Leslie C. McDaniel
Recently, while flipping through a magazine published in 1925, I stumbled on to an article addressing the future of America's trucking industry, and more specifically, the industry's expected impact on commercial rail traffic. The author, a highly placed government official, was firm in his assessment. Trucks made economic sense on short hauls, say, trips under 100 miles. But the cost for a long haul was and ever would be prohibitive. Moreover, there were no roads! The rails, he said, would continue to rule in commercial freight, although, as an afterthought, he supposed there was enough business to support both.
Seventy-five years later, collectors ask a parallel question about the internet. What's its future? How will it affect the vintage equipment hobby?
Certainly you can't ignore it. Well, you can, but a big part of collecting is an awareness of what the other guy's got, how and where he got it, and for how much. And if you refuse to acknowledge the internet's impact in those respects, you're ignoring a major player.
The internet is - and will continue to be a major influence on collecting (whether that influence has been a good one or a bad one is a topic for another day). It's broadened markets, made elusive treasures easier to find, helped drive up prices, and provided a lot of information (as well as no small amount of misinformation). For the collector, it is a tool; for some, their only tool.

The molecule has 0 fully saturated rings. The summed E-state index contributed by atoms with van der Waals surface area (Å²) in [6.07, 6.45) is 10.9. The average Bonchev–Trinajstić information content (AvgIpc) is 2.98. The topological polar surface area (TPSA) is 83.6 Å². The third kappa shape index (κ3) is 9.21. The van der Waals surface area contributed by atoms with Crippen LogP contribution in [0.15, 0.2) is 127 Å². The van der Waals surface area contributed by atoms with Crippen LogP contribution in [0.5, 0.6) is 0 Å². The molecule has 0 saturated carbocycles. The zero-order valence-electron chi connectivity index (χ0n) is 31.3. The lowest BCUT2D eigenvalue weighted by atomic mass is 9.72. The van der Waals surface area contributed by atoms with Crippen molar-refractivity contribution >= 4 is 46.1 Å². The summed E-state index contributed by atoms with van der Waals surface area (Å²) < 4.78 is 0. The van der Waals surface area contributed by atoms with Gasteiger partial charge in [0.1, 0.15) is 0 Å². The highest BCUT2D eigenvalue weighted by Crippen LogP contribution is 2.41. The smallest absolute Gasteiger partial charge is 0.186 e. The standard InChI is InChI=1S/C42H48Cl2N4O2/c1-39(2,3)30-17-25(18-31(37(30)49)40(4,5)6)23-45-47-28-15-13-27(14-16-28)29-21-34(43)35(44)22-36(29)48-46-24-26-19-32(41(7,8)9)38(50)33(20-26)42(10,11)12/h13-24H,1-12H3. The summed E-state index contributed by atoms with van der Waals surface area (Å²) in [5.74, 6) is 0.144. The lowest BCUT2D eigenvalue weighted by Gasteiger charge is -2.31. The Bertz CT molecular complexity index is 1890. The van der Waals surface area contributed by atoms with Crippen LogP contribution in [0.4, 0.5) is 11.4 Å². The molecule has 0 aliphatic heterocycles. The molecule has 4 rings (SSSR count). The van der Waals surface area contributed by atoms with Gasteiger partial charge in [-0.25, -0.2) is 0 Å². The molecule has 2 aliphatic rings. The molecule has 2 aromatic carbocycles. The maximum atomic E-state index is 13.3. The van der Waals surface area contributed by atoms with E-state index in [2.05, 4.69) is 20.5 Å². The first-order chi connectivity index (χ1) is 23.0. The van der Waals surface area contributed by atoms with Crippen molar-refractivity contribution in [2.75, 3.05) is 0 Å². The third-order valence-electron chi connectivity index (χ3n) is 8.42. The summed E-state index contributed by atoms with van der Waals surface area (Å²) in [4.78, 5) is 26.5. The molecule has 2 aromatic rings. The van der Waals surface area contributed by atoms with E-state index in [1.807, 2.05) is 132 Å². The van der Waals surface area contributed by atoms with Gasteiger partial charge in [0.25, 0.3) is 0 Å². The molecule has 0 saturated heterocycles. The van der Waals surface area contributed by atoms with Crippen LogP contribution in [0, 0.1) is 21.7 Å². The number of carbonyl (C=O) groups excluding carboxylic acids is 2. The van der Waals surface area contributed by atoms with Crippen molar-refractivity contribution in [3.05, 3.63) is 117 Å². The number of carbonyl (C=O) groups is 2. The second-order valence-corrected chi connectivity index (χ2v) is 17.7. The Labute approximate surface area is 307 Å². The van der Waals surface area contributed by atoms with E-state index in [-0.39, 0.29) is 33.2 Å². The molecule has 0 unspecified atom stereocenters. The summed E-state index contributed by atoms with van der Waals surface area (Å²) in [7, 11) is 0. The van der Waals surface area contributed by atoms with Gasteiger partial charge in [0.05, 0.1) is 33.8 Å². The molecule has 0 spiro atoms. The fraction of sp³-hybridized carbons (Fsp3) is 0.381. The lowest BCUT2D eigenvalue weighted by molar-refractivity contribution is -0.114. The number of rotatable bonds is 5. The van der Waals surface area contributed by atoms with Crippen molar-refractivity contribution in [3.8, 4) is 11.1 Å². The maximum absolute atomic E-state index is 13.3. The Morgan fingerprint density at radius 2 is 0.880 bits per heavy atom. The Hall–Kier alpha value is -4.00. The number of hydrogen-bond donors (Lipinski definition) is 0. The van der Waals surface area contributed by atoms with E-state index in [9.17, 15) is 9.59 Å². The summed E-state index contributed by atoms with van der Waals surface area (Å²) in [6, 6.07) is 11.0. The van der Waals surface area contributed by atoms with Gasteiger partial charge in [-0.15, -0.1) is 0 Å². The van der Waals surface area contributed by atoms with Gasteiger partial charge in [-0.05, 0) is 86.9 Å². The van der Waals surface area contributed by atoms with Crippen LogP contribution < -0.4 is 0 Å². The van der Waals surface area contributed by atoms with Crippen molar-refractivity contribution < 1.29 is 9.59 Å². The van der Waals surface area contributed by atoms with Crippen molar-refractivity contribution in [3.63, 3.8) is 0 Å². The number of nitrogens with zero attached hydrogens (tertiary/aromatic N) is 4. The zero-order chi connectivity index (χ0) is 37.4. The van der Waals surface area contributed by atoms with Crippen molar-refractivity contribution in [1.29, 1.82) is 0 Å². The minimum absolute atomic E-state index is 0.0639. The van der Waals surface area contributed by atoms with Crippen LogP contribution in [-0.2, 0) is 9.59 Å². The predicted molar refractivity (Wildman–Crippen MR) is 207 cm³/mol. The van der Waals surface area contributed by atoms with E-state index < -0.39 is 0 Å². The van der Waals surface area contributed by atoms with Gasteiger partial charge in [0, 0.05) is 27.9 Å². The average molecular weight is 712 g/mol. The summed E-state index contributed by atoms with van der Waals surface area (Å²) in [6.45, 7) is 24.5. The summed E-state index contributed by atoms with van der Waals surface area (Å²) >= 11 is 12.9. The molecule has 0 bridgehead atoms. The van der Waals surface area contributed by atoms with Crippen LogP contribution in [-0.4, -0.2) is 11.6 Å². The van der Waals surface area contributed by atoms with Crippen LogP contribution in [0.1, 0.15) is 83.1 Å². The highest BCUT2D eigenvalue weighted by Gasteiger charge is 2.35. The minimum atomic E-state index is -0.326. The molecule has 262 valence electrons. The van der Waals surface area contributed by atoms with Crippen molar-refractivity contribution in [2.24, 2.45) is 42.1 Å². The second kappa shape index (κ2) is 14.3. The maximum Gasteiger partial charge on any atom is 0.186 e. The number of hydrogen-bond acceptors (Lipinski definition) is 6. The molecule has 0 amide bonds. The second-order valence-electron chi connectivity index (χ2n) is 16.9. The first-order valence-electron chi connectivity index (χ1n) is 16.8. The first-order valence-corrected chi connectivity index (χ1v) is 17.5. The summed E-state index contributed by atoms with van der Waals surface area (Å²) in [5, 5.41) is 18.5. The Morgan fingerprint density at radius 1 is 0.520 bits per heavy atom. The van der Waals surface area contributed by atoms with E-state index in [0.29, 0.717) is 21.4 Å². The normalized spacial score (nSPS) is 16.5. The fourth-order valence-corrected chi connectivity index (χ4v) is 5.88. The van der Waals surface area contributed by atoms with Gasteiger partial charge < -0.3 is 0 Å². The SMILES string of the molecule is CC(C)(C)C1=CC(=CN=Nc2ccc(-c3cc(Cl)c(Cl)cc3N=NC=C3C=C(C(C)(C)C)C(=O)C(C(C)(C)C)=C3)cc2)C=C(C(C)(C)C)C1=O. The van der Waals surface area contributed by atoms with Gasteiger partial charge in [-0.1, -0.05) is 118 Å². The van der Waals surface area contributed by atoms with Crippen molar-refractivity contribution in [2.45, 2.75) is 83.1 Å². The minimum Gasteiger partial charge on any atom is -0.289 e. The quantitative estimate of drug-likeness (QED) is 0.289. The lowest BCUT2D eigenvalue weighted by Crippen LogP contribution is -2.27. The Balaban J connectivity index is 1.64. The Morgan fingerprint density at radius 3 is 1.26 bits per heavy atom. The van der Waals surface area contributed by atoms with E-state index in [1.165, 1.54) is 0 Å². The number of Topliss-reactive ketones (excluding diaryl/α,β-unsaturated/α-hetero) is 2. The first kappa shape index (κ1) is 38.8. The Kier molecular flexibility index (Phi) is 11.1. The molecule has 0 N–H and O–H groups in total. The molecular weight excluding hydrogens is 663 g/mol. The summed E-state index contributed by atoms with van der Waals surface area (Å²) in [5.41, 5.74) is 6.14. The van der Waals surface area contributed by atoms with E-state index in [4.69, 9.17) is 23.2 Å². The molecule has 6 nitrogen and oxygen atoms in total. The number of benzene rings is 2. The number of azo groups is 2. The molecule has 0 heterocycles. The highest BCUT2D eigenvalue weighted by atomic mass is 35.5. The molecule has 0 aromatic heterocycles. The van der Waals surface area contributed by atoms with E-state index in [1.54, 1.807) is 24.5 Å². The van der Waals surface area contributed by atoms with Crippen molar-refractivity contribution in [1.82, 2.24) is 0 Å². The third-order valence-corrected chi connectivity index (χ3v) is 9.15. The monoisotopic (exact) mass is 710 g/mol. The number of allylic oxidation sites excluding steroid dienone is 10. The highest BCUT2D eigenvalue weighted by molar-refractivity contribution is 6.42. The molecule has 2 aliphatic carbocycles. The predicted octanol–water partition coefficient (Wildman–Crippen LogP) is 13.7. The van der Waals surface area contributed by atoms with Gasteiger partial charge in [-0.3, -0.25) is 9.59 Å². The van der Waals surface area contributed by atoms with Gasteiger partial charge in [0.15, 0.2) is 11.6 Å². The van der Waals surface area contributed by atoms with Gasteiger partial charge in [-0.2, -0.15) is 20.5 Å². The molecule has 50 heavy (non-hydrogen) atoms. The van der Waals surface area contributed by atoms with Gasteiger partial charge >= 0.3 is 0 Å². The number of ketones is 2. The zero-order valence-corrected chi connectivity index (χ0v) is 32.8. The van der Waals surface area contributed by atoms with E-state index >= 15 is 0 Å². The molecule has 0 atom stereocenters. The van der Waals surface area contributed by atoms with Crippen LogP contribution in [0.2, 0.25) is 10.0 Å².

Despite the claims of advertising on late night TV, however, no one tool does it all. Any collector worth his salt is well familiar with the maze-like process of the hunt. Anyone who's restored a vintage classic knows all about brick walls and end runs around same. There is always, always more than one way to skin a cat.
At the same time, every mechanic, every carpenter has his own tricks. What works for one doesn't necessarily work for another. Each tool box is unique. You may not be able to escape hearing 'dot com' everywhere you go, but that doesn't mean you have to go on-line to be a collector today.
In 1929, Herbert Hoover promised a chicken in every pot. Seventy years later, the push is on for a computer in every house. In 1925, trucking was prohibitively expensive, and there were no roads. We adapt; we change. Will the internet kill this hobby? No. There's rich irony in using a silicone chip to chase an iron horse. But there's an equally rich experience in shows, swaps and auctions - the more traditional side of this hobby - and the internet can only help that grow.